… “In [Mozart’s] last letter written to his dying father, dated April 4, 1787, he wrote, speaking precisely of the final stage of life on earth: “For about a year I have become so familiar with this sincere and greatly loved friend of man, [death], that its image no longer holds anything that is terrifying, but it even seems to me tranquilizing and consoling! And I thank my God for having given me the good fortune of having the opportunity of recognizing in it the key to our happiness. I never lie down without thinking that perhaps the next day I might not be. And yet anyone who knows me will not be able to say that in their company I am sad or in a bad mood. And for this good fortune I thank my Creator every day and I desire it with all my heart for each one of my fellow men.”
This writing manifests a profound and simple faith, which also appears in the great prayer of the Requiem, and leads us at the same time to love intensely the ups and downs of earthly life as gifts of God and to rise above them, contemplating death serenely as a “key” to go through the door to happiness.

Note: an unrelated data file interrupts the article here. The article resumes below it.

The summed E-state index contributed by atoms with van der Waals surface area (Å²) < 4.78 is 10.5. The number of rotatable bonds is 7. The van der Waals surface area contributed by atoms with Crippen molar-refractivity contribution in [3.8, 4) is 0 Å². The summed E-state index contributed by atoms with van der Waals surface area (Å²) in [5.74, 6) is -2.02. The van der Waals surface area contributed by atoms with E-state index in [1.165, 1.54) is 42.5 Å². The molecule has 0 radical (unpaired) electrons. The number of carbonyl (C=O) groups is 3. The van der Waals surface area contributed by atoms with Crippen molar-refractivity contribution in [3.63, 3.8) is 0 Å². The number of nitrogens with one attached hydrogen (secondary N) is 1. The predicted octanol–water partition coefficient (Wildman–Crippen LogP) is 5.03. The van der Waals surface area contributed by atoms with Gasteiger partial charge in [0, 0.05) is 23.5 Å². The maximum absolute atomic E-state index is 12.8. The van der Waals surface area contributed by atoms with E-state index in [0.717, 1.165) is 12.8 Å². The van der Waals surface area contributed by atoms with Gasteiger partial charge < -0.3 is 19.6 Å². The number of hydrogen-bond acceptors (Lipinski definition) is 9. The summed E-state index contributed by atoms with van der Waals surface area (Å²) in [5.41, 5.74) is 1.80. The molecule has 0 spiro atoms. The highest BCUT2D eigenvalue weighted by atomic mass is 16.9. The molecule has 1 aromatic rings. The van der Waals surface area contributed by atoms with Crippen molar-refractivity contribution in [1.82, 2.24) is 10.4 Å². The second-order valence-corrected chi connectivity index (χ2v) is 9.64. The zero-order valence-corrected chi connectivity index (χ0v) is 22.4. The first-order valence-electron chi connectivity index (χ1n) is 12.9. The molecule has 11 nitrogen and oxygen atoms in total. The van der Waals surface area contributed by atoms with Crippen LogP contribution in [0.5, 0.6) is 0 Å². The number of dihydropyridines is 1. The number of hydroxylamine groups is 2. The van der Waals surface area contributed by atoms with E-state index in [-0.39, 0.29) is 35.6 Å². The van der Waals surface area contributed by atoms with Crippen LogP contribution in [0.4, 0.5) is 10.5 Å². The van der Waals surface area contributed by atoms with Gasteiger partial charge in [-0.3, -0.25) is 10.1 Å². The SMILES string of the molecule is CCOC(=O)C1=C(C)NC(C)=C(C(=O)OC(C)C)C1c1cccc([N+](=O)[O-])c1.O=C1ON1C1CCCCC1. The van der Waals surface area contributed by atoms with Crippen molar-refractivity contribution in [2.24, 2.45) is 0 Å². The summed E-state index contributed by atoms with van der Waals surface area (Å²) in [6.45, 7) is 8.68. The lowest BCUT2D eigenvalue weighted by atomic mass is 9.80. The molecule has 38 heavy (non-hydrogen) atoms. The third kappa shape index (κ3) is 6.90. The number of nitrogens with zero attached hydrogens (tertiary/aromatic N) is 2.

Mozart’s Requiem is a lofty expression of faith, which recognizes the tragic character of human existence and which does not hide its dramatic aspects, and for this reason it is an appropriate expression of Christian faith, conscious that the whole of man’s life is illuminated by the love of God.”